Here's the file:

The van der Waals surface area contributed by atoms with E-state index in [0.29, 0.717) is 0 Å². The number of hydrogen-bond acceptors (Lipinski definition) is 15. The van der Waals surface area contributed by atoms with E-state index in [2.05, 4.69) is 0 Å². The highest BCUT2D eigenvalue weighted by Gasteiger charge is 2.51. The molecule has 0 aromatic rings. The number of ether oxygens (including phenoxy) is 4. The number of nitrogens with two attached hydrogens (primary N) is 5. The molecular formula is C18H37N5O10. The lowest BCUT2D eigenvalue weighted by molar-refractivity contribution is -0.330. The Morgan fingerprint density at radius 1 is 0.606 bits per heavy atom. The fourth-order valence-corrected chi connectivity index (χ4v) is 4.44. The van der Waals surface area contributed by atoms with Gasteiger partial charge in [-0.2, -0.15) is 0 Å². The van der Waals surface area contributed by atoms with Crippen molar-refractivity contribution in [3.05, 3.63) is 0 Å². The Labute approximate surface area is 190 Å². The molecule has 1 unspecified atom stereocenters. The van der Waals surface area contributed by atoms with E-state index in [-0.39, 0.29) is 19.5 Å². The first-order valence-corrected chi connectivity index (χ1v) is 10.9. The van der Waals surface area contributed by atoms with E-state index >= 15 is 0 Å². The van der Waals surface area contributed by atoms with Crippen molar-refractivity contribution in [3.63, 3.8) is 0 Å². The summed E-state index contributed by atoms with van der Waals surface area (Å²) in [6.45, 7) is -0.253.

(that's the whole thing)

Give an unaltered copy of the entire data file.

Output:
The van der Waals surface area contributed by atoms with E-state index in [0.29, 0.717) is 0 Å². The number of hydrogen-bond acceptors (Lipinski definition) is 15. The van der Waals surface area contributed by atoms with E-state index in [2.05, 4.69) is 0 Å². The highest BCUT2D eigenvalue weighted by Gasteiger charge is 2.51. The molecule has 0 aromatic rings. The number of ether oxygens (including phenoxy) is 4. The number of nitrogens with two attached hydrogens (primary N) is 5. The molecular formula is C18H37N5O10. The lowest BCUT2D eigenvalue weighted by molar-refractivity contribution is -0.330. The Morgan fingerprint density at radius 1 is 0.606 bits per heavy atom. The fourth-order valence-corrected chi connectivity index (χ4v) is 4.44. The van der Waals surface area contributed by atoms with Gasteiger partial charge in [-0.2, -0.15) is 0 Å². The van der Waals surface area contributed by atoms with Crippen molar-refractivity contribution in [3.05, 3.63) is 0 Å². The Labute approximate surface area is 190 Å². The molecule has 1 unspecified atom stereocenters. The van der Waals surface area contributed by atoms with E-state index in [-0.39, 0.29) is 19.5 Å². The first-order valence-corrected chi connectivity index (χ1v) is 10.9. The van der Waals surface area contributed by atoms with E-state index >= 15 is 0 Å². The van der Waals surface area contributed by atoms with Crippen molar-refractivity contribution in [3.63, 3.8) is 0 Å². The summed E-state index contributed by atoms with van der Waals surface area (Å²) in [6.45, 7) is -0.253.